In a classic Japanese travelogue text - "Nitto guho junreigyoki", written by Ennin (Jikaku Daishi) (794 A.D. - 864 A.D.), a Japanese Heian monk, who arrived in Chang'an in 840 A.D., mentioned that there were four tooth relics of the Buddha, three of them are respectively from India, Khotan and Tibet and the fourth from heaven. If this is understood, the holy relic from India is now housed in Malagawa Vihara (Dalada Maligawa), Kandy, Sri Lanka, the holy relic from Khotan is is now housed in Ling Guang Si Monastery, Beijing, China and the holy relic from Tibet should be the sacred tooth relic worshipped by Naga kings.

In the biographies of Drigung Kyopa Jigten Gonpo (Jigten Sumgon) (1143 A.D. - 1217 A.D.), the Founder of Drigung Kagyu tradition, they mentioned:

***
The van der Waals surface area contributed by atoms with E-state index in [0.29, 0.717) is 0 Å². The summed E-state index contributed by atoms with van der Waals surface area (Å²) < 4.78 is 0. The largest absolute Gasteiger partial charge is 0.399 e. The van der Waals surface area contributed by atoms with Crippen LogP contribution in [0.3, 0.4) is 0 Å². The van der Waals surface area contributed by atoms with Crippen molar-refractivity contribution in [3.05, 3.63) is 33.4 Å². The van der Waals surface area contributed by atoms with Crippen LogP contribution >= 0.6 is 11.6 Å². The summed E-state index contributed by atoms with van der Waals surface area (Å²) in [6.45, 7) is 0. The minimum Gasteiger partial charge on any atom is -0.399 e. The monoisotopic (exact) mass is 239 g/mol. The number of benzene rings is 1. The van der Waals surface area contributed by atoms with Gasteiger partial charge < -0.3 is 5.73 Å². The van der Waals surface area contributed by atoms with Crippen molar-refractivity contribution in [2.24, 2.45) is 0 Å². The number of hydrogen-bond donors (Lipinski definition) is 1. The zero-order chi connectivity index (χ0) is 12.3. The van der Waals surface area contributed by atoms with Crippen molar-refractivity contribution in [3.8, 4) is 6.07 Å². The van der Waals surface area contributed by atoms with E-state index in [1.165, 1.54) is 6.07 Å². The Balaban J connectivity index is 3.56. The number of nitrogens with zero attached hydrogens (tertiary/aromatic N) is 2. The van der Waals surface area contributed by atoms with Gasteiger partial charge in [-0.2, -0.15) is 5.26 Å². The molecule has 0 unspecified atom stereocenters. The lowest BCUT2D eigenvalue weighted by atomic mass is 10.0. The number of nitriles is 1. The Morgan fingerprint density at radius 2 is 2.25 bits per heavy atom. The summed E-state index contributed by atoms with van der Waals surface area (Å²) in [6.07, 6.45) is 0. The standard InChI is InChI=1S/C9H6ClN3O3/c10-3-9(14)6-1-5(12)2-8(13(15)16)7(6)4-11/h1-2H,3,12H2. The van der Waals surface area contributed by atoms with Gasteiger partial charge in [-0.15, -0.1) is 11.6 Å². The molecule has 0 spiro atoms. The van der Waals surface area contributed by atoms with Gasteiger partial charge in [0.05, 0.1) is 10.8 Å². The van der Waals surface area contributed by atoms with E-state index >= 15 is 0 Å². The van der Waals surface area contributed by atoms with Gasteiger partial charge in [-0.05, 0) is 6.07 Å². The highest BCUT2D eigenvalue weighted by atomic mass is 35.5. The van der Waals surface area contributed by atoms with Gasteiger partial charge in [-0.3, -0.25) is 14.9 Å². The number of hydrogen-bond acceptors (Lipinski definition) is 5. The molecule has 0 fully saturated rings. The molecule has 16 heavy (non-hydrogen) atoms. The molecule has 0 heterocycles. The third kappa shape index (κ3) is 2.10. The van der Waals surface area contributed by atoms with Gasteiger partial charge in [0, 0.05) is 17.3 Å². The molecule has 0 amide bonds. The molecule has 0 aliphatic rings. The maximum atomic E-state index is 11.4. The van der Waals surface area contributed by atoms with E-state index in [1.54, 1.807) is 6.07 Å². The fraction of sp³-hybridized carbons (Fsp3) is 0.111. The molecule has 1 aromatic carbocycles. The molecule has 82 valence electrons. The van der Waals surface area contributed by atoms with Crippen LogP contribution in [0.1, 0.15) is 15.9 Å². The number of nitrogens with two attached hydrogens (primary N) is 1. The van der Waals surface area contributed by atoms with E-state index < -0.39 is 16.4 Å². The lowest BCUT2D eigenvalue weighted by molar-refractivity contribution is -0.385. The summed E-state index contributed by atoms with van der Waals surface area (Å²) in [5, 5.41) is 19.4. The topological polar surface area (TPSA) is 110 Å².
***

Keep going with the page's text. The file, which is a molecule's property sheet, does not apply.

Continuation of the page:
'One day, Jigten Sumgon told his disciple Gar Choling to go to the Soksum Bridge and offer torma to the nagas living in the water. "You will receive special wealth," he told him. A Naga king named Sokma Me offered Gar Choling a tooth relic of the Buddha and three special gems. Generally, it is said that this tooth relic had been taken by the Naga king Dradrok as an object of devotion. This was the same naga who usually lived in the area of Magadha, but had access to Soksum by way of an underground gate. Gar Choling offered the tooth relic and gems to Jigten Sumgon, who said, "It is good to return wealth to its owner," indicating that the tooth relic had once been his own. "As you are wealthy," he continued, "you should make an image of me and put the tooth in its heart." A skilled Chinese artisan was then invited to build the statue, and the tooth was enshrined as a relic. Jigten Sumgon consecrated this statue hundreds of times. It was kept in Serkhang and called Serkhang Choje (Dharma Lord of Serkhang). Its power of blessing was regarded as being equal to that of Jigten Sumgon himself. It spoke to many shrine-keepers, and to a lama named Dawa it taught the Six Yogas of Naropa. Later, when Drigung was destroyed by fire, it was buried in the sand for protection. When the Drigung Kyabgon returned to rebuild the monastery a search was made for the statue, which came out of the sand itself, saying, "I am here." Thus, this image possessed great power.' (Note: The present tulkus for Siddha Gar Choling are His Eminence 8th Garchen Truptrul Rinpoche (Body Manifestation), His Eminence 8th Mingyur Rinpoche (Mind Manifestation) and His Eminence 8th Namdrol Rinpoche (Speech Manifestation).)